Without getting too philosophical or psychoanalytical, I’d simply observe that inasmuch as the  sex act is an affirmation of life, it must also contain something darker, a finality of some sort. In matters of sexual relations in the face of one’s mortal self,  a simple matter of degree determines the “kink” factor, for whether it be missionary or masochism, we engage to rage against solitude we’d rather not face.

We see this continuum played out, salon style, on Froelick’s walls. Matt O. Cosby’s “Fuddy Duddy” is a painting of a woman partially clad in what looks to be a nun’s habit; and Samantha Hulbert’s two photographs, “Burn” and “Curses,” depict women who have been on the receiving end of some sort of sexualized violence. Yet it is Jim Riswold’s (with Ray Gordon), “Riswold’s Owie (without pants)” that takes the remaining fun out of the show.

Jim Riswold (with Ray Gordon), “Riswold’s Owie
(without pants)”/Courtesy Froelick Gallery

In the photo, Riswold is post-operative, a catheter in his penis with the urine collection bag strapped to his calf. He has a midline wound that runs from the top of his genital area to his abdomen. He receives oxygen via a nasal canula. We learn from Riswold’s artist’s statement that he had a prostatectomy after being diagnosed with prostate cancer, and these photos were taken shortly after surgery. Still, he is posed, one hand resting on top of the little oxygen dolly, as if he held a cane that was more decoration than support for standing. His legs are crossed as one might imagine a bon vivant might strike a pose in a tuxedo. He is a man in control, defiant in the face of death, and therefore he invites desire.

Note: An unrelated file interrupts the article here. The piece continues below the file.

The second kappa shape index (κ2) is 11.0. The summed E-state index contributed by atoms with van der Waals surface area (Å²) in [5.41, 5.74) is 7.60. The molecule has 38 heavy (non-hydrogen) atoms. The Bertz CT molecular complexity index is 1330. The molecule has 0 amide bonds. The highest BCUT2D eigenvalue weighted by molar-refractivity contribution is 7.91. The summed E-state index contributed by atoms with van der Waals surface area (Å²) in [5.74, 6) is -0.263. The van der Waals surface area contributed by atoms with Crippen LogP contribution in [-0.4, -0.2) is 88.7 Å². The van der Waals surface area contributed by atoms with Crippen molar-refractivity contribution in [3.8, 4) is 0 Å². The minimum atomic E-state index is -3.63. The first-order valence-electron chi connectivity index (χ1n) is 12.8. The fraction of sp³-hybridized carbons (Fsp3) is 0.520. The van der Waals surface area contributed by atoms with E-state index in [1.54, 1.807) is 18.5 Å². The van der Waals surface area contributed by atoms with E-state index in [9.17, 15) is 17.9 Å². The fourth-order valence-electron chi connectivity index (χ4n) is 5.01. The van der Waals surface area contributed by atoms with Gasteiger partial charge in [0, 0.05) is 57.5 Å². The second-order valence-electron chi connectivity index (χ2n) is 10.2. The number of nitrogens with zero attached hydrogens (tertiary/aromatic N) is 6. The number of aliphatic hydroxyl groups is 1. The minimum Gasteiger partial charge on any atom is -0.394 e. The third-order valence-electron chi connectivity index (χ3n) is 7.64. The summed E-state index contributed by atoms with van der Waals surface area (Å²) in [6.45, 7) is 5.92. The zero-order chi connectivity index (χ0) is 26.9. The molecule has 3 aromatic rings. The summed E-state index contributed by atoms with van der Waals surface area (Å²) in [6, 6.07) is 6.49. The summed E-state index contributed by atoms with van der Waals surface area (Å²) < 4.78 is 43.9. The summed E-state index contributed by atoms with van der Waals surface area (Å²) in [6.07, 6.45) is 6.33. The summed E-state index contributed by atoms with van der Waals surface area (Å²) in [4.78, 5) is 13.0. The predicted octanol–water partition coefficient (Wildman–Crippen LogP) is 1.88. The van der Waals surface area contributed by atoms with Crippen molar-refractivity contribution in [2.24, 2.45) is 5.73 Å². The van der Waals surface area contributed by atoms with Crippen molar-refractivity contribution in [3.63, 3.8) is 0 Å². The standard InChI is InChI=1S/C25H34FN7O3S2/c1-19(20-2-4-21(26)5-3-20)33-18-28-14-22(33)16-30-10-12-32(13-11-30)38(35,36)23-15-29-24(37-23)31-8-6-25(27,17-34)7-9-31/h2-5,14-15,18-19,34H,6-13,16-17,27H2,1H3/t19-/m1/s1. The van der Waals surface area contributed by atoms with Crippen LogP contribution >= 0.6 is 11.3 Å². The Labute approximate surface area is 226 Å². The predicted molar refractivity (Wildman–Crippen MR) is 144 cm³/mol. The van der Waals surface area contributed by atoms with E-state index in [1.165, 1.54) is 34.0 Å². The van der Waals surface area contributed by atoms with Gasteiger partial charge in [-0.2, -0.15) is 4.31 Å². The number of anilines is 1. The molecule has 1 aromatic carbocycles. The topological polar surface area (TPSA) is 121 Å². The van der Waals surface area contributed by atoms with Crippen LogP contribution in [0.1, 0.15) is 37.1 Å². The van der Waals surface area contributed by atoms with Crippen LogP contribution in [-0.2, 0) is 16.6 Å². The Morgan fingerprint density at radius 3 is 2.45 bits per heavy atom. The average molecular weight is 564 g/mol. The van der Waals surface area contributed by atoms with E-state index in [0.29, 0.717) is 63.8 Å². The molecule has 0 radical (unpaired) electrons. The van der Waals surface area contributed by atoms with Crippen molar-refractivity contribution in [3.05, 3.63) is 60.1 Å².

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It may be difficult to spend a great deal of time in front of Riswold’s photo, for although we can readily imagine scenarios of pain and suffering, we prefer them sanitized. The same holds for graphic depictions of death (often edited out of any coverage by news organizations, though humankind never ceases to offer up more examples). Gay Block’s series of photographic portraits, “The Rescuers,” a sampling of which are at Blue Sky Gallery as part of the larger exhibition, “About Love,” seem innocent enough, until we consider the  accompanying text.

The Rescuers are people who survived the Holocaust and/or helped Jews elude the Nazis. Their stories relate the horror they saw or experienced. Yet, were it not for the text, we would know none of this, and instead perhaps focus on three of the people who are having a smoke while posing for their photo. Don’t they know this habit is harmful and potentially deadly? I imagine their answers: “I have seen worse.”

Gay Block, “Zofia Baniecka, Poland”/ Courtesy Blue Sky Gallery

There is no fitting conclusion for a little essay on a topic as complex as death, or even art about death. In fact, it is difficult to escape the feeling that to write a review about work dealing with the subject is a bit of a folly, for words cannot do justice to the surrounding sentiments, and to address their media and  level of skill in presentation is equally inadequate. But  here is solace in thinking about the emotions depicted in and the passion needed to make this work. Perhaps, then, we are best left to just look at the work, and see it as an opportunity to be with our own histories of sorrow.

 

One Response.

  1. Karin Clarke says:

    Thank you very much for this sensitive review of Margaret Coe’s exhibit at the Zeek Gallery.